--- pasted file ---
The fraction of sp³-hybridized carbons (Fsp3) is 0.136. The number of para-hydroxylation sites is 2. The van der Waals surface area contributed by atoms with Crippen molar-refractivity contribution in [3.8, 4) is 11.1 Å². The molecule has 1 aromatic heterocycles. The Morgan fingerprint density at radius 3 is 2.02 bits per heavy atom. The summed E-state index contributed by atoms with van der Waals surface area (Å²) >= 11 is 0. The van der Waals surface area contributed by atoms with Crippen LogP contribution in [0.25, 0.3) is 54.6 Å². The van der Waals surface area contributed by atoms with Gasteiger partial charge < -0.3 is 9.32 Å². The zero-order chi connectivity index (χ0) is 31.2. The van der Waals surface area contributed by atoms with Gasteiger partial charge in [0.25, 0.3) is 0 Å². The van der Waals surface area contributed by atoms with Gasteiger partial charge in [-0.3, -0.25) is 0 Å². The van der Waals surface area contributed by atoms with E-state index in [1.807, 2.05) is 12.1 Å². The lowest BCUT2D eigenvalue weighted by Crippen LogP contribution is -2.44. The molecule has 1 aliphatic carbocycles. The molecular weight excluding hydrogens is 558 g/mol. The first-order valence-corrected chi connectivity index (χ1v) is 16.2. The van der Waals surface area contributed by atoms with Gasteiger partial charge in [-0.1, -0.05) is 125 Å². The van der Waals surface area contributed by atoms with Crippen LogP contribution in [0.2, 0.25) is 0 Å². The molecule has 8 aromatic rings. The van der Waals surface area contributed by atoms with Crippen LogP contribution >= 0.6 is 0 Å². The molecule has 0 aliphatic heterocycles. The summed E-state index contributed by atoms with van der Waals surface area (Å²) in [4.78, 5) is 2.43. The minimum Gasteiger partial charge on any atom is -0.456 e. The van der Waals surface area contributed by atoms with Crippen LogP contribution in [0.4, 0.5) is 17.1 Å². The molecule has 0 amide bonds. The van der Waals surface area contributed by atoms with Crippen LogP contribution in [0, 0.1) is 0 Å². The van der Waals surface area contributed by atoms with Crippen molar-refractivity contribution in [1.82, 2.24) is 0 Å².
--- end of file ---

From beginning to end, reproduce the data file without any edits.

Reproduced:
The fraction of sp³-hybridized carbons (Fsp3) is 0.136. The number of para-hydroxylation sites is 2. The van der Waals surface area contributed by atoms with Crippen molar-refractivity contribution in [3.8, 4) is 11.1 Å². The molecule has 1 aromatic heterocycles. The Morgan fingerprint density at radius 3 is 2.02 bits per heavy atom. The summed E-state index contributed by atoms with van der Waals surface area (Å²) >= 11 is 0. The van der Waals surface area contributed by atoms with Crippen LogP contribution in [0.25, 0.3) is 54.6 Å². The van der Waals surface area contributed by atoms with Gasteiger partial charge < -0.3 is 9.32 Å². The zero-order chi connectivity index (χ0) is 31.2. The van der Waals surface area contributed by atoms with Gasteiger partial charge in [0.25, 0.3) is 0 Å². The van der Waals surface area contributed by atoms with Gasteiger partial charge in [-0.3, -0.25) is 0 Å². The van der Waals surface area contributed by atoms with E-state index in [1.807, 2.05) is 12.1 Å². The lowest BCUT2D eigenvalue weighted by Crippen LogP contribution is -2.44. The molecule has 1 aliphatic carbocycles. The molecular weight excluding hydrogens is 558 g/mol. The first-order valence-corrected chi connectivity index (χ1v) is 16.2. The van der Waals surface area contributed by atoms with Gasteiger partial charge in [-0.1, -0.05) is 125 Å². The van der Waals surface area contributed by atoms with Crippen LogP contribution in [0.2, 0.25) is 0 Å². The molecule has 8 aromatic rings. The van der Waals surface area contributed by atoms with Crippen LogP contribution >= 0.6 is 0 Å². The molecule has 0 aliphatic heterocycles. The summed E-state index contributed by atoms with van der Waals surface area (Å²) in [4.78, 5) is 2.43. The minimum Gasteiger partial charge on any atom is -0.456 e. The van der Waals surface area contributed by atoms with Crippen LogP contribution in [0.4, 0.5) is 17.1 Å². The molecule has 0 amide bonds. The van der Waals surface area contributed by atoms with Crippen LogP contribution in [0, 0.1) is 0 Å². The van der Waals surface area contributed by atoms with Crippen molar-refractivity contribution in [1.82, 2.24) is 0 Å².